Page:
My 2016 classics list.  All are tagged as classics on Goodreads.  Some overlap with my 2016 Bucket List, because I am efficient.  And all are ones I have on my "to be read" list.  What's on your list this year?

My 2016 Classic Challenge
January: Frankenstein
March: Tess of the D'Urbervilles
May: Jane Eyre
June: Rebecca
July: The Handmaid's Tale
August: North and South
September: The Three Musketeers
October: Memoirs of a Geisha
November: Emma
December: Gone with the Wind

*This doesn't include my Agatha Christie list, as she is one of my all-time favorite authors and I am working my way through reviewing all of her books.  To keep up on my Christie Capers, click HERE.

Friday, January 8, 2016

Review: Track of the Cat (Anna Pigeon #1)

Track of the Cat Track of the Cat by Nevada Barr
My rating: 3 of 5 stars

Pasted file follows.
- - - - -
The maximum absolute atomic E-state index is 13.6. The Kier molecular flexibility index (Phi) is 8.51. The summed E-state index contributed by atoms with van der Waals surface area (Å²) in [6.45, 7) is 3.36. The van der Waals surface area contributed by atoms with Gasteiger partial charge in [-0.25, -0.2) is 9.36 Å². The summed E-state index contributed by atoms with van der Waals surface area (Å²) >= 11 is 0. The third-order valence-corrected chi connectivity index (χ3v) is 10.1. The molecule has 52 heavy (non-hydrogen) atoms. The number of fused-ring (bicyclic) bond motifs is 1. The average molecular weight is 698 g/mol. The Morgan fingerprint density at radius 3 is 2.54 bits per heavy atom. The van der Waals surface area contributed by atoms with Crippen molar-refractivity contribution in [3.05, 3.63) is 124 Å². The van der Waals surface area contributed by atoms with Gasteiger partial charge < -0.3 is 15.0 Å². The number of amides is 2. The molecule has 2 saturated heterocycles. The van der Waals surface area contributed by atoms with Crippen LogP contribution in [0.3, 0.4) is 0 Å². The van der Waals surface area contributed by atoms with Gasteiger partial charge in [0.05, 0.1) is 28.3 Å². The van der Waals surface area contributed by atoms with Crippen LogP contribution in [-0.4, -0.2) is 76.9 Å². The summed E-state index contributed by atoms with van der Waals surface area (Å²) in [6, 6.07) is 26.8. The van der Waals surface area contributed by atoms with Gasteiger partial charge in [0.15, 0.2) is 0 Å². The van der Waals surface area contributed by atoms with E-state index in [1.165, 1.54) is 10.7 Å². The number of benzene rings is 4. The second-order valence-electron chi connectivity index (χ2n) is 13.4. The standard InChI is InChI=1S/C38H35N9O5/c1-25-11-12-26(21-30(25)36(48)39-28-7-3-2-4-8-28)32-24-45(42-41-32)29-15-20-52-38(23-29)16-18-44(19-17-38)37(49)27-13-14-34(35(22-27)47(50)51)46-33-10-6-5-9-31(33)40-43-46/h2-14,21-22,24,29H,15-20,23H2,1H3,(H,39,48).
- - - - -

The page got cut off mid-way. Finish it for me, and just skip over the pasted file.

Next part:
Snakes. Why did it have to be snakes? I love the desert, I've lived here for years, but Anna sure runs across a lot of snakes in this book. Thankfully, my life doesn't echo hers.

Anna Pigeon is a widowed park ranger. She's kinda awesome. She's independent, and sassy, and reminds of Kinsey Millhone, another favorite character. I like women who kick ass and have sharp edges and a small marshmallow center. Anyway, in this first book Anna is working at Guadalupe National Park. A mystery unfolds, a mysterious death by mountain lion (or was it), and Anna's the only one suspicious enough to stubbornly pursue justice. She puts herself in danger and, in the end, gets her man. As you would expect.